WEST LAFAYETTE, Ind. (AP) - Indiana residents hoping that last week’s mild spell could mean the state’s punishing winter will soon give way to early spring may be in for a big disappointment.
The federal Climate Prediction Center’s latest forecasts suggest that snow and cold could continue to lash Indiana into late March, said associate state climatologist Ken Scheeringa with the State Climate Office at Purdue University.
He said the agency’s monthly and seasonal outlooks call for a colder than normal but mostly dry start to March despite a winter storm forecast to begin Sunday.
Scheeringa said that trend likely will continue throughout March but forecasters are less certain about precipitation later in March.
“A few days with temperatures in the 50s and 60s might have led us to believe spring is right around the corner,” he said. “Not so fast.”
Scheeringa said Indiana’s winter weather usually continues into the first half of March.
That will be true this weekend as the start of March coincides with yet another winter storm that’s expected to bring snow, freezing rain and sleet to the entire state.
Indianapolis has already experienced its snowiest winter season on record and other parts of the state have had near record snowfalls this winter.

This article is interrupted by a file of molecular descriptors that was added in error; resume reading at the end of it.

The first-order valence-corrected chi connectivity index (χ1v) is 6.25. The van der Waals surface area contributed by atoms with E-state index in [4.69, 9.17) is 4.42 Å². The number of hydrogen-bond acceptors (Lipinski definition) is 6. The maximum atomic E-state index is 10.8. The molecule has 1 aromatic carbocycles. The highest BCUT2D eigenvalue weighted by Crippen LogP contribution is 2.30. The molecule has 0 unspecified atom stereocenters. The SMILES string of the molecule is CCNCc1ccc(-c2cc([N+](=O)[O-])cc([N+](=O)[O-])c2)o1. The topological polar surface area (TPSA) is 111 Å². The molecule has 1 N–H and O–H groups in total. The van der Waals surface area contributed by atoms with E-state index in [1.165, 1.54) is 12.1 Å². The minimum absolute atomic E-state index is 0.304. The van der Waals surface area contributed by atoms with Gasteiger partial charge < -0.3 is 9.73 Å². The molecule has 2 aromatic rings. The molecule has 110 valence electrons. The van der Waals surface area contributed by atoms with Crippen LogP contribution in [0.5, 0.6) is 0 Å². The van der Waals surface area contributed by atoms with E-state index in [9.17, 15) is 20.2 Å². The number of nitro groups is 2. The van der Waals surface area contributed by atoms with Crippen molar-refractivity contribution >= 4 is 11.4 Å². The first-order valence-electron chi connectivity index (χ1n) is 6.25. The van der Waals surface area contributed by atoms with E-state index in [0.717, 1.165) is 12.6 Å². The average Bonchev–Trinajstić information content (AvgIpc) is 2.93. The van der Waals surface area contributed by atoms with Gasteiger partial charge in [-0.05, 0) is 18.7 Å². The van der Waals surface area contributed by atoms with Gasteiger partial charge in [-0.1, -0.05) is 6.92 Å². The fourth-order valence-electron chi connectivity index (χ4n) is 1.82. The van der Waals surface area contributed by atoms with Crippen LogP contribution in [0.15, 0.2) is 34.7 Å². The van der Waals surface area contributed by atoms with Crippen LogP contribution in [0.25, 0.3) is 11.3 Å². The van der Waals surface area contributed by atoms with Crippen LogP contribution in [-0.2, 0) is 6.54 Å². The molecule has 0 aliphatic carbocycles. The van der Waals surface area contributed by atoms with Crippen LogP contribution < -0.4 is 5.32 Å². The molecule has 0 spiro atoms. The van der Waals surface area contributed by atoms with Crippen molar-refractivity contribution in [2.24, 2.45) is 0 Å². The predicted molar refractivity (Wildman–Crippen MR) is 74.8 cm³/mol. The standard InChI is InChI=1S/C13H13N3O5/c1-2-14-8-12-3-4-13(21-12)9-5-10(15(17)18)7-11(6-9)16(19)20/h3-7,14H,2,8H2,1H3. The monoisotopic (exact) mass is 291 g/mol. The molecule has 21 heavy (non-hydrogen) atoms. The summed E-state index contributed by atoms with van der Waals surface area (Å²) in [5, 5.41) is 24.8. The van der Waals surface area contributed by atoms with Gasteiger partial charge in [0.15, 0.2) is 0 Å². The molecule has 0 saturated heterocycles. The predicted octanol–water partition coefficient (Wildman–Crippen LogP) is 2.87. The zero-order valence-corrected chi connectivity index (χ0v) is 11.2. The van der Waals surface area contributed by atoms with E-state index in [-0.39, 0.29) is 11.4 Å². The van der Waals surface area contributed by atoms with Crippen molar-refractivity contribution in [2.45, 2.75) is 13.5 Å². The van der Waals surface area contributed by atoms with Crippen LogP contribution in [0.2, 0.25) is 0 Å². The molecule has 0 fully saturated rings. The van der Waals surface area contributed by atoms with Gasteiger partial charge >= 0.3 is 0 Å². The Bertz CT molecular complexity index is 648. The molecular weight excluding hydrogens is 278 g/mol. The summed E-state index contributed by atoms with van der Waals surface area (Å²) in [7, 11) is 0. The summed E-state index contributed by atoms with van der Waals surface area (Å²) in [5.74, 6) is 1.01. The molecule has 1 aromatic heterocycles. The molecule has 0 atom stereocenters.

Scheeringa said the Climate Prediction Center’s spring forecast calls for a slight chance of a colder than normal spring in northern Indiana and wetter than normal conditions in the state’s southern portions.
If winter weather lingers longer than normal, Purdue Extension corn specialist Bob Nielsen said farmers might have to wait a little bit longer for optimal planting conditions for their corn and soybean crops. He said that includes waiting for soil temperatures to reach at least 50 degrees at seeding depth.
Because most Indiana farmers don’t get serious about planting corn until the third week of April, Nielsen said that means early April’s weather is likely to influence planting far more heavily than March’s weather.
“But if we get to a point where it looks like planting might be delayed, it’s important to remember that planting date is only one of many factors that influence crop yields,” he said.
Copyright © 2021 The Washington Times, LLC.